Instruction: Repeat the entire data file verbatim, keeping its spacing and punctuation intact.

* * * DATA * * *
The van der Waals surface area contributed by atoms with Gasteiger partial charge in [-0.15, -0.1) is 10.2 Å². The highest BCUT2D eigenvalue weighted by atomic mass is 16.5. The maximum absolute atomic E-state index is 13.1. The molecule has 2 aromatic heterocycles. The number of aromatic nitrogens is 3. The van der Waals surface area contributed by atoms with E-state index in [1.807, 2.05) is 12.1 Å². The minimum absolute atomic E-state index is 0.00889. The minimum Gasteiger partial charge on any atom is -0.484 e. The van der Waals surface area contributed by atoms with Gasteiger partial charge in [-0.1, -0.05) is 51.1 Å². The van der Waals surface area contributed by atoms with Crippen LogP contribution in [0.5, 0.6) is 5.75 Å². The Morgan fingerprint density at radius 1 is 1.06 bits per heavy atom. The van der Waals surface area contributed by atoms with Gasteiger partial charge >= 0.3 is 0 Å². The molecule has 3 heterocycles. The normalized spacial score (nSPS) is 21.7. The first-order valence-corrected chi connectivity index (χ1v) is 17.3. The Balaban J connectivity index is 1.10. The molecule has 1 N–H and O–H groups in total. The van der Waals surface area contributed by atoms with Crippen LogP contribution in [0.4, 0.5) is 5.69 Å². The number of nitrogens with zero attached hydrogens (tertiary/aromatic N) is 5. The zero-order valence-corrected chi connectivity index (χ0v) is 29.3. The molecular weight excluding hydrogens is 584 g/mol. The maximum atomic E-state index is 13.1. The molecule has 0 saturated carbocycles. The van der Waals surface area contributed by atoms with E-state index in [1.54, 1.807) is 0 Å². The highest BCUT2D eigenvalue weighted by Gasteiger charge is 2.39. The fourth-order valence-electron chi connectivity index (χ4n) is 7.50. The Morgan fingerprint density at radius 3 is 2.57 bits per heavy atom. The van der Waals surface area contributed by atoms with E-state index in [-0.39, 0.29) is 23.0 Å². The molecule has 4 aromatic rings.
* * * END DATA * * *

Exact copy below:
The van der Waals surface area contributed by atoms with Gasteiger partial charge in [-0.15, -0.1) is 10.2 Å². The highest BCUT2D eigenvalue weighted by atomic mass is 16.5. The maximum absolute atomic E-state index is 13.1. The molecule has 2 aromatic heterocycles. The number of aromatic nitrogens is 3. The van der Waals surface area contributed by atoms with E-state index in [1.807, 2.05) is 12.1 Å². The minimum absolute atomic E-state index is 0.00889. The minimum Gasteiger partial charge on any atom is -0.484 e. The van der Waals surface area contributed by atoms with Gasteiger partial charge in [-0.1, -0.05) is 51.1 Å². The van der Waals surface area contributed by atoms with Crippen LogP contribution in [0.5, 0.6) is 5.75 Å². The Morgan fingerprint density at radius 1 is 1.06 bits per heavy atom. The van der Waals surface area contributed by atoms with Gasteiger partial charge >= 0.3 is 0 Å². The molecule has 3 heterocycles. The normalized spacial score (nSPS) is 21.7. The first-order valence-corrected chi connectivity index (χ1v) is 17.3. The Balaban J connectivity index is 1.10. The molecule has 1 N–H and O–H groups in total. The van der Waals surface area contributed by atoms with Crippen LogP contribution in [0.4, 0.5) is 5.69 Å². The number of nitrogens with zero attached hydrogens (tertiary/aromatic N) is 5. The zero-order valence-corrected chi connectivity index (χ0v) is 29.3. The molecular weight excluding hydrogens is 584 g/mol. The maximum atomic E-state index is 13.1. The molecule has 0 saturated carbocycles. The van der Waals surface area contributed by atoms with E-state index in [1.54, 1.807) is 0 Å². The highest BCUT2D eigenvalue weighted by Gasteiger charge is 2.39. The fourth-order valence-electron chi connectivity index (χ4n) is 7.50. The Morgan fingerprint density at radius 3 is 2.57 bits per heavy atom. The van der Waals surface area contributed by atoms with E-state index in [-0.39, 0.29) is 23.0 Å². The molecule has 4 aromatic rings.